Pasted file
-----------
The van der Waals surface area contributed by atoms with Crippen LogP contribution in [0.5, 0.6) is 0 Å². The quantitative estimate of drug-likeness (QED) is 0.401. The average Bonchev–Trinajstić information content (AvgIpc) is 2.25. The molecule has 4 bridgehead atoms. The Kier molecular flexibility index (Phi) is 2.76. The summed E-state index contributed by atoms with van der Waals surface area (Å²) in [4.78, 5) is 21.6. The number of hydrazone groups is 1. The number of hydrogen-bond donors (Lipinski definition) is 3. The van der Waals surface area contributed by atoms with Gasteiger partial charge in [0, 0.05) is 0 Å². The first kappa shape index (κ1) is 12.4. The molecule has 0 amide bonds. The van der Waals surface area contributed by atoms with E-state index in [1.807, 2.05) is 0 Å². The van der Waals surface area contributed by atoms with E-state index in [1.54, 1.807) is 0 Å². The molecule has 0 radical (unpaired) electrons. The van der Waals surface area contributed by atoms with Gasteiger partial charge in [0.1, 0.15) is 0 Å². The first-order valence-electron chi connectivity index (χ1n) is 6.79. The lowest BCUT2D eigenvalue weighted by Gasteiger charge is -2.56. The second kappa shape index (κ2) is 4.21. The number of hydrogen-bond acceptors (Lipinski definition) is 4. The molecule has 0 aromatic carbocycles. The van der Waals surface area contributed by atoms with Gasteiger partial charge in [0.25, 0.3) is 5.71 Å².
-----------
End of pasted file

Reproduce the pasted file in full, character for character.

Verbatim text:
The van der Waals surface area contributed by atoms with Crippen LogP contribution in [0.5, 0.6) is 0 Å². The quantitative estimate of drug-likeness (QED) is 0.401. The average Bonchev–Trinajstić information content (AvgIpc) is 2.25. The molecule has 4 bridgehead atoms. The Kier molecular flexibility index (Phi) is 2.76. The summed E-state index contributed by atoms with van der Waals surface area (Å²) in [4.78, 5) is 21.6. The number of hydrazone groups is 1. The number of hydrogen-bond donors (Lipinski definition) is 3. The van der Waals surface area contributed by atoms with Gasteiger partial charge in [0, 0.05) is 0 Å². The first kappa shape index (κ1) is 12.4. The molecule has 0 amide bonds. The van der Waals surface area contributed by atoms with E-state index in [1.807, 2.05) is 0 Å². The van der Waals surface area contributed by atoms with E-state index in [1.54, 1.807) is 0 Å². The molecule has 0 radical (unpaired) electrons. The van der Waals surface area contributed by atoms with Gasteiger partial charge in [0.1, 0.15) is 0 Å². The first-order valence-electron chi connectivity index (χ1n) is 6.79. The lowest BCUT2D eigenvalue weighted by Gasteiger charge is -2.56. The second kappa shape index (κ2) is 4.21. The number of hydrogen-bond acceptors (Lipinski definition) is 4. The molecule has 0 aromatic carbocycles. The van der Waals surface area contributed by atoms with Gasteiger partial charge in [0.25, 0.3) is 5.71 Å².